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Meet Miss Cora Rose Wood

Candy Moulton
Encampment, Wyo.
Candy MoultonCora Rose Wood rider her horse.

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From the time I was a teenager first working for the Saratoga Sun newspaper, I have had an opportunity to meet many interesting people, most of them “older and wiser” individuals who have stories to tell from their experiences in life. I’ve interviewed men who helped with some of the last true open-range roundups, World War I and World War II veterans, the man who owned the world’s largest wind turbine, world-class snowboarders, artists, cowboys, ranchers, tough women, and so many more.

The first time I saw Cora Rose Wood she was standing on a park bench where the light from a campfire flickered on her face and made her long blonde hair seem to be on fire itself. Mom, Laurie, played the guitar and Cora sang. I don’t recall what the song was, but I do remember that she had the audience transfixed … and she didn’t want to sing just one song! I believe that she was 4-years-old at the time.

That performance took place at the Grand Encampment Cowboy Gathering Campfire, and over the next couple of years she was back for every campfire performance. She did so well the second year that the Cowboy Gathering Outfit tapped her to perform on the night show stage. She did a marvelous job with her performance of a poem she had written herself.

“The first time I started I was 4-years-old,” Cora told me in a recent interview. “I just decided it would be really cool if I could do yodeling, poetry and singing. I started playing with Mom when I was four and then I just got invited to a couple of places and that was when I decided I would start writing poetry.”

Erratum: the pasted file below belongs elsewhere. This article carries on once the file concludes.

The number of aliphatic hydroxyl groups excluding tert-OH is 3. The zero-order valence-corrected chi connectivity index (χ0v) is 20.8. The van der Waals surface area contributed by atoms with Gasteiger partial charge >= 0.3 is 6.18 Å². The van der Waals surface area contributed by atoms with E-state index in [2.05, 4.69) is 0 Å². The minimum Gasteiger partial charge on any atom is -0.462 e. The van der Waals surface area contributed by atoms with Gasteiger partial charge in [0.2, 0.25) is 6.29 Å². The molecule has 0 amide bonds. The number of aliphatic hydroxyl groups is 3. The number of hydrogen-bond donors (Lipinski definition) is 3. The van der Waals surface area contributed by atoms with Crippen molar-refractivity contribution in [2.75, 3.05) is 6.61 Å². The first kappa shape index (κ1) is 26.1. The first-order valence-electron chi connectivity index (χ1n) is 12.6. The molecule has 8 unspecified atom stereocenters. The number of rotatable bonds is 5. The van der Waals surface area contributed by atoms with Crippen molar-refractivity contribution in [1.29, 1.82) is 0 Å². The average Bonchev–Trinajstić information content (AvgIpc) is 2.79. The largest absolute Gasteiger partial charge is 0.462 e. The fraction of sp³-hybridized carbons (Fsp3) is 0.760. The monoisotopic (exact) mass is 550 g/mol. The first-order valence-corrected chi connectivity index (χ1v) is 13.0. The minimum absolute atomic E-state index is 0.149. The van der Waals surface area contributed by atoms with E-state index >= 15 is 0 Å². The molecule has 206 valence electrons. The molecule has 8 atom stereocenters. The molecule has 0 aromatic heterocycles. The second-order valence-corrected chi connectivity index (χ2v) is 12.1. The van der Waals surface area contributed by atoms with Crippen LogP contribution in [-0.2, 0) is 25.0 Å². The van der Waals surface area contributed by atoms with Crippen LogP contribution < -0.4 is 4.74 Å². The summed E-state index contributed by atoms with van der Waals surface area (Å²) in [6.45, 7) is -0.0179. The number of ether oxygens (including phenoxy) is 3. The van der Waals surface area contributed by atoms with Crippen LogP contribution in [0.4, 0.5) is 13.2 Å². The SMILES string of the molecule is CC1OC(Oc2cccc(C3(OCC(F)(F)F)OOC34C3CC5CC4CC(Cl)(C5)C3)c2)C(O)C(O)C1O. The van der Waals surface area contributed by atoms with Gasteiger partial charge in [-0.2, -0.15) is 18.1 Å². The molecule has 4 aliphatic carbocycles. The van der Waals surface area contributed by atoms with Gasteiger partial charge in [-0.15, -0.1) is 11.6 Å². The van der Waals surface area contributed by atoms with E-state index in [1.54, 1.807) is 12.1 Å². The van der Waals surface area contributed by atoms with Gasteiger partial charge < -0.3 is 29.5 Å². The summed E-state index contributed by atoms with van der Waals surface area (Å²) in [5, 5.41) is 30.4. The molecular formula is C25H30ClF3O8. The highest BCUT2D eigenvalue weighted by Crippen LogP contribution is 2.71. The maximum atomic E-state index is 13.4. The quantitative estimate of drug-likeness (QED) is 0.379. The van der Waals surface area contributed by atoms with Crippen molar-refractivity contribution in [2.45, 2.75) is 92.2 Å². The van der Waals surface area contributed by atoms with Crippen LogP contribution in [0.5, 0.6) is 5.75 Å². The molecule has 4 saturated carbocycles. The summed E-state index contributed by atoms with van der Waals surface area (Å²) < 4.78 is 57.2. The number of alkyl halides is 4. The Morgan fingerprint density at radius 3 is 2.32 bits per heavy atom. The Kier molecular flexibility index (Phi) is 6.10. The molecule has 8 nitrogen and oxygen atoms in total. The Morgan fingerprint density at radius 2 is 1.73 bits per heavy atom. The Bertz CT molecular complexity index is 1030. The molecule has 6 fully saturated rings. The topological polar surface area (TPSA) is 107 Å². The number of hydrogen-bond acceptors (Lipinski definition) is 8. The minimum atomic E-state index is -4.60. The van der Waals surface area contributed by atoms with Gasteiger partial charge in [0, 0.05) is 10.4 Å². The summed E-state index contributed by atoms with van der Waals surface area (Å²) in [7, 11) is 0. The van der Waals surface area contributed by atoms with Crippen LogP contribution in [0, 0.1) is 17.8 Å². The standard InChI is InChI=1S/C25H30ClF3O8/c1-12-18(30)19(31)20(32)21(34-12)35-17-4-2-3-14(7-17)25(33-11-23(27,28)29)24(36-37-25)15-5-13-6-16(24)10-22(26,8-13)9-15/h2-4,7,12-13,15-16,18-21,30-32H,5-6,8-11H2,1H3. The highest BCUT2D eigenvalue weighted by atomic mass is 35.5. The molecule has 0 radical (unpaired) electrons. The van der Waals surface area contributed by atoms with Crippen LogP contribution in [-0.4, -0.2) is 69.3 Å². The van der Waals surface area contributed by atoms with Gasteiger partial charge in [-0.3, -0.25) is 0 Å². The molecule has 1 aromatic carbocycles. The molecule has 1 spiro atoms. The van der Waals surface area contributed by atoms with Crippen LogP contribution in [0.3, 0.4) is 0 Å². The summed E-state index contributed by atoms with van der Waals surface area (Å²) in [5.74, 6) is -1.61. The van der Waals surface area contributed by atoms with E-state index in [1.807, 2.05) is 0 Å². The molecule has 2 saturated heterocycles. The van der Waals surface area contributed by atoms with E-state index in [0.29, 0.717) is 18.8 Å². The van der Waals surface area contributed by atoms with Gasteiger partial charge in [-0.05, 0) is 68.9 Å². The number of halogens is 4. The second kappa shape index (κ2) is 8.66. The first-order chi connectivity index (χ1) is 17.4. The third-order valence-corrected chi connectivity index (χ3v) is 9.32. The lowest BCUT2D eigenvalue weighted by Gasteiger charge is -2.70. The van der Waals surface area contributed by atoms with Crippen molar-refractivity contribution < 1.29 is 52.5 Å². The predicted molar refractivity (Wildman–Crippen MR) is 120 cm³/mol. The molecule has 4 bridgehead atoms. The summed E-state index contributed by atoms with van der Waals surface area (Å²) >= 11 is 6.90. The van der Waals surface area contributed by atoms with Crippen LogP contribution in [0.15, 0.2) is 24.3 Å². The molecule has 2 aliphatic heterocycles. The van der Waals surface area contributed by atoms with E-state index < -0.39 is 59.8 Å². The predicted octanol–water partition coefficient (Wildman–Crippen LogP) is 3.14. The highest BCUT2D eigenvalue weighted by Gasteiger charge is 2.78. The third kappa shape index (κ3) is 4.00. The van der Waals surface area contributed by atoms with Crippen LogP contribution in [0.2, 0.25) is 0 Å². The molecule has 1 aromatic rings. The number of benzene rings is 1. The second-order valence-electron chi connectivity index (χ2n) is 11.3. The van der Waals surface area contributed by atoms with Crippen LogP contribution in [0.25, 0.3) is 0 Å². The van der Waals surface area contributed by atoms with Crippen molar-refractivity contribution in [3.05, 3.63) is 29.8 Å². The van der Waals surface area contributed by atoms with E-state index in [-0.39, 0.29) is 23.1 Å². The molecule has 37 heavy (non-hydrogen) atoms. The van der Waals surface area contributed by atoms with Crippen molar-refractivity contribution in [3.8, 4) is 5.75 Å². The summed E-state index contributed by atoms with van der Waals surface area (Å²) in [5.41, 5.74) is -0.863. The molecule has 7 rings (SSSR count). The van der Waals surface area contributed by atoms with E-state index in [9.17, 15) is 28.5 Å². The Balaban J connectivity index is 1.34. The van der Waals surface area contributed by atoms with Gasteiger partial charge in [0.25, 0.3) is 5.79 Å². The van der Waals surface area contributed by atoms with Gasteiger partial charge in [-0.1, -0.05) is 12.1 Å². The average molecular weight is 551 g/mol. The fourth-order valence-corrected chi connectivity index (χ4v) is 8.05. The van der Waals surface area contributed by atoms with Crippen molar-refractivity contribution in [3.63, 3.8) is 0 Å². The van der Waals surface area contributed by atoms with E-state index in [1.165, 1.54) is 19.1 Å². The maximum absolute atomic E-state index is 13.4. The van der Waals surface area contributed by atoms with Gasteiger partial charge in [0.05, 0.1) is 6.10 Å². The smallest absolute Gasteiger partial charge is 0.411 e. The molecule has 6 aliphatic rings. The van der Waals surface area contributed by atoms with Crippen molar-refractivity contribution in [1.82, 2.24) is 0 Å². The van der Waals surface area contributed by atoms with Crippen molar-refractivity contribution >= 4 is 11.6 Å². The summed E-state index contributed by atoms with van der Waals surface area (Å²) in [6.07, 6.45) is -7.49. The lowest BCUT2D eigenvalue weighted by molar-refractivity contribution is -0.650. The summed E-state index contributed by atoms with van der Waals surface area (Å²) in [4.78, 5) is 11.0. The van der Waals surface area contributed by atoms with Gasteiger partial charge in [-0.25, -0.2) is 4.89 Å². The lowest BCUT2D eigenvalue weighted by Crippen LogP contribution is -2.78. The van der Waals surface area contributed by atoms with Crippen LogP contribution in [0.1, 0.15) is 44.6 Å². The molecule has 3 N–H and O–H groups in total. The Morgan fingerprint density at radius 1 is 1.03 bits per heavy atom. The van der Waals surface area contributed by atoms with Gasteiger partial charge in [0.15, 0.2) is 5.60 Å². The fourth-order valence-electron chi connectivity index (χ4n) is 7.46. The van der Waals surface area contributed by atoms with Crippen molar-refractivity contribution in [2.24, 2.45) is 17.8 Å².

Her first poem was about her pony Chester. “He’s one of the luckiest horses on the ranch because he gets his own stall to go into,” she said. But she quickly adds that she has other good pet buddies. They include “Ceecee, my Corgi, Bill Bob, the yowling cat, Snowflake, the rabbit, and two fish.”

“I try to take care of my cat, but my mom does most of the work,” Cora says. “I feed the dogs every night, try to take care of the rabbit, but when I forget, my mom kind of pitches in. I feed my fish every day.”

This second grader’s favorite subjects in school are reading, art, recess and gym.

I have an opportunity occasionally to do some film work, and when Cora was five, I worked on a piece that is used in the visitor center of the Kansas City Federal Reserve bank. One of the scenes we needed to film was cattle ranching, and through a lucky set of circumstances did the filming where Steve was moving some heifers on the ranch he operates. He had the assistance of the Wood family: Duane, Laurie, Cora and her little brother Bonner.

There I saw that this cowgirl poet and singer was not just another pretty little girl, but a real hand. She managed her quarterhorse better than riders far older than she, and she knew when to push a heifer, and when to hold back and not get in the way! And certainly all ranch dads know that is one of the most important lessons a ranch kid can ever learn.

I’ve come to know Cora, who is now eight, much better over the years. She is always interested in performing, whether that is on a stage before dozens (perhaps hundreds) of people or in my living room. She sometimes has difficult decisions to make, though, since she also likes to barrel race and that competition often conflicts with her poetry and singing opportunities. But with six belt buckles won for her skill around the barrels, poles, in ribbon roping and sheep riding, heading to a rodeo is often her choice.